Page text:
By Eric Schweibenz
On October 17, 2013, ALJ Thomas B. Pender issued the public version of Order Nos. 15 and 16 (dated September 10, 2013 and September 17, 2013, respectively) granting-in-part Complainant Speculative Product Design, LLC’s (“Speck”) motion for partial summary determination regarding domestic industry and granting Respondent Body Glove International, LLC’s (“Body Glove”) motion for summary determination that it has not violated Section 337 in Certain Cases For Portable Electronic Devices (Inv. No. 337-TA-861/867).

By way of background, Speck is the Complainant in this investigation and the Respondents are Body Glove, Anbess Electronics Co. Ltd., Fellowes, Inc. (“Fellowes”), ROCON Digital Technology Corp., SW-Box.com, Trait Technology (Shenzhen) Co., Ltd., Hongkong Wexun Ltd., En Jinn Industrial Co. Ltd., Shengda Huanqiu Shijie, Global Digital Star Industry, Ltd., JWIN Electronics Corp. d/b/a iLuv, Project Horizon, Inc. d/b/a InMotion Entertainment, Superior Communications, Inc. d/b/a PureGear (“Superior”), and Jie Sheng Technology.  The Commission Investigative Staff (“OUII”) is also a party to the investigation.  Speck has asserted U.S. Patent No. 8,204,561 (the ‘561 patent) against Respondents.  Speck alleges that its CandyShell line of phone cases, sold in the U.S., practices one or more claims of the ‘561 patent.  See our November 16, 2012, January 29, 2013, and July 9, 2013 posts for more background on this investigation. 

According to Order No. 15, Speck moved for partial summary determination that it has satisfied the economic and technical prongs of the domestic industry requirement.  Respondents did not oppose Speck’s motion and the OUII supported the motion in part.

As to the technical prong, which requires the complainant to establish that it practices or exploits the patent-in-suit, ALJ Pender found that Speck’s claim-by-claim, element-by-element analysis of how its CandyShell line of products practices the ‘561 patent was sufficiently detailed and accurate to warrant summary determination on this issue.

Regarding the economic prong, Speck set forth evidence regarding its investments in plant and equipment in the U.S., its investments in the employment of labor and capital in the U.S., and its investments in engineering and research and development in the U.S.  Speck argued that an analysis of any of these three factors independently satisfies the economic prong of the domestic industry requirement.  OUII agreed that Speck demonstrated substantial investment in the exploitation of the ‘561 patent through its engineering and research and development activities.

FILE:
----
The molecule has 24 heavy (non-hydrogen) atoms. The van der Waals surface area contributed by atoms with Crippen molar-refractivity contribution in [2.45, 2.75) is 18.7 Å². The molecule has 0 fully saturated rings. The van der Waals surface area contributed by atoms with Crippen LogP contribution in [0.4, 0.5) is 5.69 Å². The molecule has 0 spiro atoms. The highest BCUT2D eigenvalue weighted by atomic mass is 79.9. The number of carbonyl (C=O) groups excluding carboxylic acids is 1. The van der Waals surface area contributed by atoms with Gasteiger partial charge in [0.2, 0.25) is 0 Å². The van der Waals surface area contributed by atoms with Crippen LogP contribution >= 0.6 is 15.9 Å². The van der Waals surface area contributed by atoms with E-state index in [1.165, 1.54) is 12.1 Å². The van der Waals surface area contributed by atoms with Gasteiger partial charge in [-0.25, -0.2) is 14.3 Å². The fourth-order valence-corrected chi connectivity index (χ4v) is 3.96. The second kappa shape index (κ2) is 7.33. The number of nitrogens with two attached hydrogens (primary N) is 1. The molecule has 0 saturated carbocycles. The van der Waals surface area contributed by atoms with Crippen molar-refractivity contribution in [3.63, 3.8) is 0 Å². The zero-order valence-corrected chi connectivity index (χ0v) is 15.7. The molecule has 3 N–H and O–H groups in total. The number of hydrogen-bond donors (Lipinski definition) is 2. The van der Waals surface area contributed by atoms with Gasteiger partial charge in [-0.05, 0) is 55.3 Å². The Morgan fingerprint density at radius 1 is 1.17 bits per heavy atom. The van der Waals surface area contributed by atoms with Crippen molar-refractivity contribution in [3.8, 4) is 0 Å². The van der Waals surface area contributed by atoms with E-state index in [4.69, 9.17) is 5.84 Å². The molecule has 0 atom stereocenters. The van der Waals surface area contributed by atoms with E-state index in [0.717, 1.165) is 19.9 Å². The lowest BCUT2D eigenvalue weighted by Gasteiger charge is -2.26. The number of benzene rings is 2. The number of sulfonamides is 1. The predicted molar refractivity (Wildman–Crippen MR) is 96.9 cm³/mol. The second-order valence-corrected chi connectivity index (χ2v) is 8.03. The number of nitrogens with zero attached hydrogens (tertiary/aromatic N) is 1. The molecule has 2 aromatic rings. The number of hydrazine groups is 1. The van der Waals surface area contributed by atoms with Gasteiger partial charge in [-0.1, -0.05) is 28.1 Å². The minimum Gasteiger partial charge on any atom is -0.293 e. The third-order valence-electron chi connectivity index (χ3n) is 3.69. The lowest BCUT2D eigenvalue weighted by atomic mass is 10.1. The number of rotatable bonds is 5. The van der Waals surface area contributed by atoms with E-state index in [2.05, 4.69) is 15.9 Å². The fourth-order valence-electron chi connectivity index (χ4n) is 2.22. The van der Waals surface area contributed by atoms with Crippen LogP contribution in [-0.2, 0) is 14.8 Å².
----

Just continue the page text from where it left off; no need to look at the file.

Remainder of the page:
However, as to Speck’s investment in plant and equipment and in the employment of labor and capital, OUII found Speck’s evidence to be deficient.  OUII argued that Speck inappropriately relied upon the magnitude of its expenditures in an absolute sense without providing a nexus to the patented products.  According to OUII, Speck did not provide sufficient detail linking each expenditure to its CandyShell products and how the expenditures added value to the same.  ALJ Pender agreed, finding that “Speck has not explained to me the nature and importance of the activities or the articles protected by the ‘561 Patent in the context of Speck’s operations, Speck’s marketplace, or the protective-case … industry, or even whether the activities had a direct bearing on Speck’s practice of the ‘561 patent.”

Accordingly, the ALJ granted-in-part Speck’s motion as to the economic prong of the domestic industry requirement (as it relates to Speck’s investment in engineering and research and development) and as to the technical prong, but otherwise denied Speck’s motion.

According to Order No. 16, Respondent Body Glove moved for summary determination that it has not violated Section 337 and that it should be terminated from this Investigation.  Specifically, Body Glove asserted that it does not import, make, sell for importation into the U.S., or sell after importation by another any of the accused products in the Investigation.  The focus of OUII’s response supporting Body Glove’s motion, and the ALJ’s Order, concerned whether Body Glove is “the owner, importer, or consignee” of the accused articles such that it may be found liable for a sale after importation.  The “owner, importer, or consignee” is the entity that may be found to violate Section 337 by selling an accused product after importation. 

Because Respondent Fellowes is the only entity that makes or imports any of the accused Body Glove products in the U.S., ALJ Pender found that Body Glove is not an “owner or importer.”  Further, the ALJ found that the licensing agreement between Body Glove and Fellowes did not establish Body Glove as a consignee, nor did Body Glove and Fellowes create an agency relationship in the agreement.  Thus, ALJ Pender concluded that “Speck has not identified any relevant facts to support its allegation that Body Glove has committed an act prohibited by Section 337” and that “Speck has not made a prima facie showing that the importation requirement is satisfied.” 

ALJ Pender also found that there were no genuine issues of material fact that would warrant a denial of Body Glove’s Motion for summary determination.  In particular, the ALJ found that Speck’s evidence showing that Body Glove has control over the design and marketing of the accused products was insufficient to raise a genuine issue of material fact as to whether Body Glove sold after importation the accused products in the U.S.  According to the ALJ, “Speck has not shown that Body Glove’s actions have sufficient nexus to the importation into the United States or the sale for importation of the accused products.”  The ALJ also dismissed Speck’s arguments regarding Body Glove’s liability as an induced infringer.

Accordingly, ALJ Pender granted Body Glove’s Motion and terminated them from the Investigation.